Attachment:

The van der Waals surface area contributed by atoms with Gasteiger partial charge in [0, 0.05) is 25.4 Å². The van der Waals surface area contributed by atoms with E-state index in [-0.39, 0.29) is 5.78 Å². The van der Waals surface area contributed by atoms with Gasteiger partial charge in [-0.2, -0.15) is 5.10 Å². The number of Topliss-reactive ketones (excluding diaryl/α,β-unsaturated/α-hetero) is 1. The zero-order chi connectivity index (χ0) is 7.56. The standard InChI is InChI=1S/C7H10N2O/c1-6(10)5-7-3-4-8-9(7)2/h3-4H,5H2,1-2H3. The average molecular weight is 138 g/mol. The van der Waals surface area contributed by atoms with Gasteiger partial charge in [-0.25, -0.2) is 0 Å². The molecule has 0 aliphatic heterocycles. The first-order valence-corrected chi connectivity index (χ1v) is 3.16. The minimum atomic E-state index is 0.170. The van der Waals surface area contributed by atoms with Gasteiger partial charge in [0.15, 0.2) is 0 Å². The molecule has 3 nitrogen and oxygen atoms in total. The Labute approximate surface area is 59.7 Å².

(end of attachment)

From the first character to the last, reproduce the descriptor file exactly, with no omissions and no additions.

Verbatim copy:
The van der Waals surface area contributed by atoms with Gasteiger partial charge in [0, 0.05) is 25.4 Å². The van der Waals surface area contributed by atoms with E-state index in [-0.39, 0.29) is 5.78 Å². The van der Waals surface area contributed by atoms with Gasteiger partial charge in [-0.2, -0.15) is 5.10 Å². The number of Topliss-reactive ketones (excluding diaryl/α,β-unsaturated/α-hetero) is 1. The zero-order chi connectivity index (χ0) is 7.56. The standard InChI is InChI=1S/C7H10N2O/c1-6(10)5-7-3-4-8-9(7)2/h3-4H,5H2,1-2H3. The average molecular weight is 138 g/mol. The van der Waals surface area contributed by atoms with Gasteiger partial charge in [-0.25, -0.2) is 0 Å². The molecule has 0 aliphatic heterocycles. The first-order valence-corrected chi connectivity index (χ1v) is 3.16. The minimum atomic E-state index is 0.170. The van der Waals surface area contributed by atoms with Gasteiger partial charge in [0.15, 0.2) is 0 Å². The molecule has 3 nitrogen and oxygen atoms in total. The Labute approximate surface area is 59.7 Å².